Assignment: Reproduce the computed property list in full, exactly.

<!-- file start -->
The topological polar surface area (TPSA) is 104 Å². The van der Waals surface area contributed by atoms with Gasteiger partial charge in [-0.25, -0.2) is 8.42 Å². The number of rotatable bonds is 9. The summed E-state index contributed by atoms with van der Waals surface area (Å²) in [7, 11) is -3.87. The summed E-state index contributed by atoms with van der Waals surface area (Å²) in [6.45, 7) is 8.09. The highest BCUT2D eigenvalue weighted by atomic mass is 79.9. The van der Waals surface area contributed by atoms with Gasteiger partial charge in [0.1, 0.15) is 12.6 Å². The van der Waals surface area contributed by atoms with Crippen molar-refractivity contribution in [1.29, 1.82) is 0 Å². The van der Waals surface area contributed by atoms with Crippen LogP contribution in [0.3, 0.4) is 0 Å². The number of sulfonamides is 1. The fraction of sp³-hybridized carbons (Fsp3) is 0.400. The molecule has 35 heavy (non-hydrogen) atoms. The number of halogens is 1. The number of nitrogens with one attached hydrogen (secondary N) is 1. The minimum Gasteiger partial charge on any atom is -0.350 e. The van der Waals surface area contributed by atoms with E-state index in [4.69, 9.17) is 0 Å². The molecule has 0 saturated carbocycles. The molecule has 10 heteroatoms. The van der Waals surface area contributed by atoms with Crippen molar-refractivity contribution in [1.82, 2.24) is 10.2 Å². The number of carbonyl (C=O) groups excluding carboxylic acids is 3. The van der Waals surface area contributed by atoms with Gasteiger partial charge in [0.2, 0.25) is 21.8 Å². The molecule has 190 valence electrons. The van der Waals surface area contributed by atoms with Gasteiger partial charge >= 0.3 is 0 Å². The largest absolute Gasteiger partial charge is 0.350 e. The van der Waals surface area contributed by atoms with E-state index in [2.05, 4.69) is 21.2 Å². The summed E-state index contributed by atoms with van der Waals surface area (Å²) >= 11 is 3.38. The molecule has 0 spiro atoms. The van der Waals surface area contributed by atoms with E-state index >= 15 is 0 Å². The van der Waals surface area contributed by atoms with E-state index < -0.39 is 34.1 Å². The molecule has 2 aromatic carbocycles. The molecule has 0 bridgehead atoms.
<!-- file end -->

The topological polar surface area (TPSA) is 104 Å². The van der Waals surface area contributed by atoms with Gasteiger partial charge in [-0.25, -0.2) is 8.42 Å². The number of rotatable bonds is 9. The summed E-state index contributed by atoms with van der Waals surface area (Å²) in [7, 11) is -3.87. The summed E-state index contributed by atoms with van der Waals surface area (Å²) in [6.45, 7) is 8.09. The highest BCUT2D eigenvalue weighted by atomic mass is 79.9. The van der Waals surface area contributed by atoms with Gasteiger partial charge in [0.1, 0.15) is 12.6 Å². The van der Waals surface area contributed by atoms with Crippen molar-refractivity contribution in [1.29, 1.82) is 0 Å². The van der Waals surface area contributed by atoms with Crippen LogP contribution in [0.3, 0.4) is 0 Å². The number of sulfonamides is 1. The fraction of sp³-hybridized carbons (Fsp3) is 0.400. The molecule has 35 heavy (non-hydrogen) atoms. The number of halogens is 1. The number of nitrogens with one attached hydrogen (secondary N) is 1. The minimum Gasteiger partial charge on any atom is -0.350 e. The van der Waals surface area contributed by atoms with E-state index in [4.69, 9.17) is 0 Å². The molecule has 0 saturated carbocycles. The molecule has 10 heteroatoms. The van der Waals surface area contributed by atoms with Crippen molar-refractivity contribution in [1.82, 2.24) is 10.2 Å². The number of carbonyl (C=O) groups excluding carboxylic acids is 3. The van der Waals surface area contributed by atoms with Gasteiger partial charge in [0.2, 0.25) is 21.8 Å². The molecule has 190 valence electrons. The van der Waals surface area contributed by atoms with Gasteiger partial charge >= 0.3 is 0 Å². The largest absolute Gasteiger partial charge is 0.350 e. The van der Waals surface area contributed by atoms with E-state index in [2.05, 4.69) is 21.2 Å². The summed E-state index contributed by atoms with van der Waals surface area (Å²) >= 11 is 3.38. The molecule has 0 spiro atoms. The van der Waals surface area contributed by atoms with E-state index >= 15 is 0 Å². The van der Waals surface area contributed by atoms with E-state index < -0.39 is 34.1 Å². The molecule has 2 aromatic carbocycles. The molecule has 0 bridgehead atoms.